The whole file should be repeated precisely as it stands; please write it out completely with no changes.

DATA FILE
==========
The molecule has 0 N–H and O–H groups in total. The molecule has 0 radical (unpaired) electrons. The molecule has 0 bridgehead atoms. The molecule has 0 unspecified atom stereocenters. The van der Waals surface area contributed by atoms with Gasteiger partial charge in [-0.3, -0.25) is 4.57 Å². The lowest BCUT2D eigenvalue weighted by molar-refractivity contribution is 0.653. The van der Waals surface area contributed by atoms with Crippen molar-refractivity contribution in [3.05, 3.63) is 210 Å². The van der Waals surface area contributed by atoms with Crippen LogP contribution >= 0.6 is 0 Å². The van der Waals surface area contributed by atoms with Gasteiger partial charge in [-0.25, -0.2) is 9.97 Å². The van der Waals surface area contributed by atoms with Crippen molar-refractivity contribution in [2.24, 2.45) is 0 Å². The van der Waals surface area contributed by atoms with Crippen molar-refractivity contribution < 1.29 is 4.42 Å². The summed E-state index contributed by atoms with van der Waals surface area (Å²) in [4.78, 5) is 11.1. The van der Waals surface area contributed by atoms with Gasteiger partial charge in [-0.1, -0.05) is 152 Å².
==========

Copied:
The molecule has 0 N–H and O–H groups in total. The molecule has 0 radical (unpaired) electrons. The molecule has 0 bridgehead atoms. The molecule has 0 unspecified atom stereocenters. The van der Waals surface area contributed by atoms with Gasteiger partial charge in [-0.3, -0.25) is 4.57 Å². The lowest BCUT2D eigenvalue weighted by molar-refractivity contribution is 0.653. The van der Waals surface area contributed by atoms with Crippen molar-refractivity contribution in [3.05, 3.63) is 210 Å². The van der Waals surface area contributed by atoms with Crippen LogP contribution >= 0.6 is 0 Å². The van der Waals surface area contributed by atoms with Gasteiger partial charge in [-0.25, -0.2) is 9.97 Å². The van der Waals surface area contributed by atoms with Crippen molar-refractivity contribution in [2.24, 2.45) is 0 Å². The van der Waals surface area contributed by atoms with Crippen molar-refractivity contribution < 1.29 is 4.42 Å². The summed E-state index contributed by atoms with van der Waals surface area (Å²) in [4.78, 5) is 11.1. The van der Waals surface area contributed by atoms with Gasteiger partial charge in [-0.1, -0.05) is 152 Å².